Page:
Castration Castratrix 1
Purpose: To explore the genomic profiles of Chinese patients with castration sensitive prostate cancer and those with metastatic castration resistant prostate cancer via germline and circulating tumor DNA sequencing.
Castration castratrix 1
Results: We successfully sequenced DNA from 396 blood samples and 32 matched tumor tissue samples from 396 patients. We observed a similar frequency of deleterious germline alterations between patients with castration sensitive prostate cancer and metastatic castration resistant prostate cancer (8.9% vs 9.8%, p >0.05). There was a high consistency (90.9%) between metastatic tumor tissue and matched circulating tumor DNA. Among patients who were circulating tumor DNA positive we observed significantly higher alteration frequencies of CDK12 (27.2% vs 6.4%, p
Conclusions: Through genomic profiling of prostate cancer across clinical states we identified a similar frequency of deleterious germline alterations between patients with castration sensitive prostate cancer and metastatic castration resistant prostate cancer. We explored the genomic diversity of androgen receptor and DNA damage repair pathway genes between patients with metastatic castration sensitive prostate cancer and metastatic castration resistant prostate cancer. Higher alteration frequencies of CDK12 and FOXA1 were observed in our metastatic castration resistant prostate cancer cohort than in the SU2C-PCF cohort. Our findings support the view that circulating tumor DNA sequencing could guide clinical treatment for metastatic prostate cancer.
Background: Current standard of care for metastatic castration-sensitive prostate cancer supplements androgen deprivation therapy with either docetaxel, second-generation hormonal therapy, or radiotherapy. We aimed to evaluate the efficacy and safety of abiraterone plus prednisone, with or without radiotherapy, in addition to standard of care.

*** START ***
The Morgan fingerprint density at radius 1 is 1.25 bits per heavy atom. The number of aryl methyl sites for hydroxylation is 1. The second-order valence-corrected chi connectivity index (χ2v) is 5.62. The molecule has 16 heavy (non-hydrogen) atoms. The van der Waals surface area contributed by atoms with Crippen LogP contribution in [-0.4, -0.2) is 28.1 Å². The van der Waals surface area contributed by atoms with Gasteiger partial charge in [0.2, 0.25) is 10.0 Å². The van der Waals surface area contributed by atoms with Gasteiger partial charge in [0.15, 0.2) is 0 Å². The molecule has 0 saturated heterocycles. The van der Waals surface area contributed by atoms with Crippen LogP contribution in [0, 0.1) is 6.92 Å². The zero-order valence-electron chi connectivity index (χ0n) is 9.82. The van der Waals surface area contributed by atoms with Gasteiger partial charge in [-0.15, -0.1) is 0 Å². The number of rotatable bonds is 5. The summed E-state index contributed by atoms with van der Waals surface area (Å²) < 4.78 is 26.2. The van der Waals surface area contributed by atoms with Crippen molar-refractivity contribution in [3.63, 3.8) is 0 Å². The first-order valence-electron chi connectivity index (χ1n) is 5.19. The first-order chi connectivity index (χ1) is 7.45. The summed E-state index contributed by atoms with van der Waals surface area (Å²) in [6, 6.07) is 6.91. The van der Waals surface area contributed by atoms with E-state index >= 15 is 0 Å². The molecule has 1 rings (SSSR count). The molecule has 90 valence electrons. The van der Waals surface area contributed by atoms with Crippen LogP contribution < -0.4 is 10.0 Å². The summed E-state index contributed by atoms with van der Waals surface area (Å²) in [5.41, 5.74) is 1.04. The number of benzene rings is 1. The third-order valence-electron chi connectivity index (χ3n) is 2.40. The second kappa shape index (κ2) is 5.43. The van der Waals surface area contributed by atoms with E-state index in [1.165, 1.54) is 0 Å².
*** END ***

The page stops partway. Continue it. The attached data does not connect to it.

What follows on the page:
Interpretation: Combining androgen deprivation therapy, docetaxel, and abiraterone in de novo metastatic castration-sensitive prostate cancer improved overall survival and radiographic progression-free survival with a modest increase in toxicity, mostly hypertension. This triplet therapy could become a standard of care for these patients.
Chemical castration, sometimes called medical castration, refers to the use of chemicals or drugs to stop sex hormone production. While many people know about this process as a way to stop sex offenders, medical castration is used as a treatment for tumors that feed on sex hormones. The treatment, also called hormone therapy, may be used to treat breast cancer and prostate cancer.
Using anesthesia and/or analgesia during surgical castration prevents pain to the piglet. Still, this can be considered only as an intermediate solution for the short-term because it is still adverse to animal integrity, it is still resource-inefficient and it adds costs. For these reasons, surgical castration with pain relief is not sustainable for the long run in mainstream production, even if it might possibly be a solution for some production systems aiming at very high-quality products. The review papers presented in this special issue focus on the two remaining alternatives: entire males and immunocastration.